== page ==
, which was evident on day 1 and reached significance by the dark phase of day 2, similar to the previously published studies [18
]. In a dose ranging study, ERr 731 botanical extract administered at low (0.3 mg/kg/day), middle (1 mg/kg/day), or high (3 mg/kg/day) doses reduced the Tskin
values of OVX rats by an average of 1 °C. The human equivalent dose for the middle dose used in this study was estimated at 0.16 mg/kg/day or 10 mg/day of ERr 731 extract for an average adult [24
]. This is in line with previous uses of ERr 731 in humans to alleviate the symptoms of menopause. The ERr 731 group receiving 4 mg/day of the botanical extract showed significant improvements in 11 common menopausal complaints during a 12-week randomized, double-blind clinical study [7
]. In a 6-month observational study, ERr 731 taken at 4 or 8 mg/day resulted in a significant decrease in the menopause rating scale total score, from 14.5 points at baseline to 6.5 points [13
]. This compares favorably to the dosing of soy isoflavones (30–90 mg/day) [25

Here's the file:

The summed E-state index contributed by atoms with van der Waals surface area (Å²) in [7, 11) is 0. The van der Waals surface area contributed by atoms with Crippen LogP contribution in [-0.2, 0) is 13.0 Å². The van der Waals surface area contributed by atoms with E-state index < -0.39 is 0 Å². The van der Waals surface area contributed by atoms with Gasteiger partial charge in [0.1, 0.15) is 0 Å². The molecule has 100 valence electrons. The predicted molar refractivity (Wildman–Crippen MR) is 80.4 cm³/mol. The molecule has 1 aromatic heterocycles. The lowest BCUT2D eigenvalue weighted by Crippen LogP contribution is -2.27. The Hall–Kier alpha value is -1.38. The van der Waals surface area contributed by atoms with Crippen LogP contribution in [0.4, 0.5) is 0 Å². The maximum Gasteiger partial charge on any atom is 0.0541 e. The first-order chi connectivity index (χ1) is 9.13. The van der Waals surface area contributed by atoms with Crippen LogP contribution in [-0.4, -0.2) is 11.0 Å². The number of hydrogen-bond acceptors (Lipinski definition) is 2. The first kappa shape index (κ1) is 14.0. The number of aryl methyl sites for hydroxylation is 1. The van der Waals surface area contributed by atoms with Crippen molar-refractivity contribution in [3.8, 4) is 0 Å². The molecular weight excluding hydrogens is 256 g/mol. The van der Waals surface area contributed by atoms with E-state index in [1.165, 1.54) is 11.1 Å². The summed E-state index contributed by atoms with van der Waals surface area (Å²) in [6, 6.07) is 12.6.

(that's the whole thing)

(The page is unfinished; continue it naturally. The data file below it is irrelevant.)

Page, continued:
], red clover isoflavones (40–120 mg/day) [26
] or black cohosh triterpene glycosides (10–60 mg/day) [27
], to achieve similar beneficial results.
The present study was also designed to examine ERr 731 supplementation after hormone replacement therapy (HRT) withdrawal or the discontinuation of E2 treatment. ERr731 supplementation at 1 and 3 mg/kg/day after E2 withdrawal lowered Tskin similarly to E2, and this effect was set within 2 days of treatment. Substituting ERr 731 after E2 withdrawal therefore helped maintain body temperature similarly to E2 alone, suggesting the usefulness of ERr 731 as an alternative approach to existing hormonal therapy in humans. The oral bioavailability of ERr 731 was further confirmed by measuring the plasma levels of its primary metabolite, rhapontigenin.
Because hot flushes correlate with spikes in the peripheral LH and GnRH released from the hypothalamus, they most likely represent a disorder of hypothalamic thermoregulation [19